Edamame and Meyer Lemon Puree

Hummus? Guacamole? (Been, there; done that.) New Year’s Eve is upon us and your guests have RSVP’d.  What new and unexpected treat can you serve that is easy to prepare, is full of flavor, has iridescent color, and can be made ahead of time and which only improves with age? Try this Edamame and Meyer Lemon Purée.  The only time-consuming element is shelling of the pods.  The good news is there is no garlic, so guests won’t have to worry about the evening’s end and a sweet New Year’s Eve kiss.  (Just check your teeth in the mirror first!)

Edamame and Meyer Lemon Purée

An original TPP/Patricia Bainter Recipe – All rights reserved.

Photo by Mark Woolcott Photography; Styling by Patricia Bainter


3 ¾ ounce shelled/cooked edamame (packaged/cooked edamame available at Whole Foods)

5 whole stems green onion, bottom trimmed, coarsely chopped

½ cup extra virgin olive oil

5 teaspoons Meyer lemon juice

Flakey sea salt

White pepper, freshly ground


Meyer lemon Zest

Curls of Green Onion


In a small food processor, combine the shelled edamame, green onion, olive oil and lemon juice.  Pulse to blend into a fine paste.  Add pinches of sea salt and white pepper to taste.

PRESENTATION: Transfer to an exotic serving bowl.  Top with Meyer lemon zest and curls of green onion.  Serve with home-made deep fried wontons or French bread.

Chef’s Note: The Meyer lemon juice does an amazing job of preserving the bright color of the edamame and adding a special bright zip of flavor.  Store the Edamame and Meyer Lemon Purée in the fridge by covering the surface with cling wrap.  The edamame will stay bright green in color for days and its flavor only improves with time. This purée is a wonderful base for our upcoming Tuna and Meyer Lemon Tartare recipe. As an option: add a little extra olive oil to loosen the paste into a sauce that can be served with seafood.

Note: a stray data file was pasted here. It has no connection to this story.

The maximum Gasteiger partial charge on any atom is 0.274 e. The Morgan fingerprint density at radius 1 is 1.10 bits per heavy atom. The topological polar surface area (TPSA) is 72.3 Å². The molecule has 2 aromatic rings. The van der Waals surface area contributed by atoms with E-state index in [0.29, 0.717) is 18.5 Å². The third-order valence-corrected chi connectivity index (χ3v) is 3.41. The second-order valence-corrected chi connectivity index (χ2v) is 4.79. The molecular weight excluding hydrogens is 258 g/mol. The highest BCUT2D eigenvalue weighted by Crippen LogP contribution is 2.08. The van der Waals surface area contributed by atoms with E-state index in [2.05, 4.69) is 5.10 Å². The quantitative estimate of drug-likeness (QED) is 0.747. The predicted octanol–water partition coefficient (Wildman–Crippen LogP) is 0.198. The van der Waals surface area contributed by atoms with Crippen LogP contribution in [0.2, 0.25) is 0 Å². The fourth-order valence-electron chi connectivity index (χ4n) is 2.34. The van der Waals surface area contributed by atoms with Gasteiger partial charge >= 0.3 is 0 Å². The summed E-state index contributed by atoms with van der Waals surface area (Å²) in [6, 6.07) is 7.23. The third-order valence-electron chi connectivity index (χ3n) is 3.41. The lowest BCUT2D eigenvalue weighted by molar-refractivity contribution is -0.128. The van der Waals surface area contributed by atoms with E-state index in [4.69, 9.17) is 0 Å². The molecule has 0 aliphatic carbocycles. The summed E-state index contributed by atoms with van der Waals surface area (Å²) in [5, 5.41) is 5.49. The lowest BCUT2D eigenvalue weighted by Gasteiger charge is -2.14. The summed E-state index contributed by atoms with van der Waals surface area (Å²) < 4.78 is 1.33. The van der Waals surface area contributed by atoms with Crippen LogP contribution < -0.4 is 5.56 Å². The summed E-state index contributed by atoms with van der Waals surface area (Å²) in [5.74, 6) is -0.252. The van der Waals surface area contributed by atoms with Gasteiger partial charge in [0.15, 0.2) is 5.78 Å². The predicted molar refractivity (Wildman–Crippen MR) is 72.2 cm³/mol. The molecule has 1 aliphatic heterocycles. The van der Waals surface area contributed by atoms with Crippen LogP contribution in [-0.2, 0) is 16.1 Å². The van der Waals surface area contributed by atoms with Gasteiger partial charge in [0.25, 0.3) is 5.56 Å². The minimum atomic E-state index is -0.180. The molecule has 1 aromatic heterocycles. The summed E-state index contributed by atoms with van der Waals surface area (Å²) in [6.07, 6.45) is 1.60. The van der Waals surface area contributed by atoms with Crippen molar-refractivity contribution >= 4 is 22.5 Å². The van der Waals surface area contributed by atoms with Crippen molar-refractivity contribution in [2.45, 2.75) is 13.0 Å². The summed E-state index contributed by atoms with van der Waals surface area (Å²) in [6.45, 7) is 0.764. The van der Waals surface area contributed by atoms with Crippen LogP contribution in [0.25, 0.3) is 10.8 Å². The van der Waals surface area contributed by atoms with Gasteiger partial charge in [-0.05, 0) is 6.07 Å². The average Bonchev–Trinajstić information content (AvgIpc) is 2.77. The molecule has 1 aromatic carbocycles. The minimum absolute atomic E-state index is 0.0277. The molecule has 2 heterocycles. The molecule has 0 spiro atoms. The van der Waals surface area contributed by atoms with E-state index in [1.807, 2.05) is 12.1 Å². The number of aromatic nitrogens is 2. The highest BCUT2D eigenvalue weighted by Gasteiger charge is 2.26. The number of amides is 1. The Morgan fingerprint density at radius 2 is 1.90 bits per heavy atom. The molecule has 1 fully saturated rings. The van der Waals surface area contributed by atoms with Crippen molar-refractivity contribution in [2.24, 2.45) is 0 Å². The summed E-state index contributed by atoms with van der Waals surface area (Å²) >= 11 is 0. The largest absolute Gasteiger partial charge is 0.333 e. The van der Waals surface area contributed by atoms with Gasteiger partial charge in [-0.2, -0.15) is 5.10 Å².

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2 Responses to Edamame and Meyer Lemon Puree

  1. CAROLYN SITTLER May 3, 2011 at 5:48 am #

    Everything looks wonderful. You should be very proud. Looks better than what I have seen in cooking magazines. And I have seen a lot of magazines. I think what you are doing is great, if I didn’t have my painting and glass I would like to do what you are doing. But we can’t do it all. I am getting a larger kiln so I can slump bottles. I plan to order it later today. I have a bottle with frosted glass with some clear glass over a painted cottage scene. I don’t know if the picture will stay after being fired. I have slumped vintage coke bottles they keep their paint. But the newer coke bottles paint will burn off. Have fun cooking, and plan to come your way this summer with Brian.
    Love SIS

    • admin May 10, 2011 at 2:49 pm #

      Thanks, Sis. This means a lot coming from you. 🙂

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